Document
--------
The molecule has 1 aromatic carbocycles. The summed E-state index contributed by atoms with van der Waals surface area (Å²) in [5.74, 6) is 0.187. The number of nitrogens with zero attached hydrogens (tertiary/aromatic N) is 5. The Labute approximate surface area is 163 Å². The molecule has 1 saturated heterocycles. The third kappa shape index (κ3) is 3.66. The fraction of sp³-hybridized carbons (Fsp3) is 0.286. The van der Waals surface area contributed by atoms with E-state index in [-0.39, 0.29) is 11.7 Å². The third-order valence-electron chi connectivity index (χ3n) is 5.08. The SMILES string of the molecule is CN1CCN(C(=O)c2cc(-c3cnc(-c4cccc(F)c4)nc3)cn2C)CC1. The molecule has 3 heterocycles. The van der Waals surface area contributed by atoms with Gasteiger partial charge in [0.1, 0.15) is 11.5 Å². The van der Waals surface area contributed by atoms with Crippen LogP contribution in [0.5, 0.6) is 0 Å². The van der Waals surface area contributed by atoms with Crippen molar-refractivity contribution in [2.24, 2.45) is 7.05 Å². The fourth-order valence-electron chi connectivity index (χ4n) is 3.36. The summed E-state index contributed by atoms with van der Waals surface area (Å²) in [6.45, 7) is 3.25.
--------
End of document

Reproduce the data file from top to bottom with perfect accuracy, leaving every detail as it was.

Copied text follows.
The molecule has 1 aromatic carbocycles. The summed E-state index contributed by atoms with van der Waals surface area (Å²) in [5.74, 6) is 0.187. The number of nitrogens with zero attached hydrogens (tertiary/aromatic N) is 5. The Labute approximate surface area is 163 Å². The molecule has 1 saturated heterocycles. The third kappa shape index (κ3) is 3.66. The fraction of sp³-hybridized carbons (Fsp3) is 0.286. The van der Waals surface area contributed by atoms with E-state index in [-0.39, 0.29) is 11.7 Å². The third-order valence-electron chi connectivity index (χ3n) is 5.08. The SMILES string of the molecule is CN1CCN(C(=O)c2cc(-c3cnc(-c4cccc(F)c4)nc3)cn2C)CC1. The molecule has 3 heterocycles. The van der Waals surface area contributed by atoms with Gasteiger partial charge in [0.1, 0.15) is 11.5 Å². The van der Waals surface area contributed by atoms with Crippen LogP contribution in [0.5, 0.6) is 0 Å². The van der Waals surface area contributed by atoms with Crippen molar-refractivity contribution in [2.24, 2.45) is 7.05 Å². The fourth-order valence-electron chi connectivity index (χ4n) is 3.36. The summed E-state index contributed by atoms with van der Waals surface area (Å²) in [6.45, 7) is 3.25.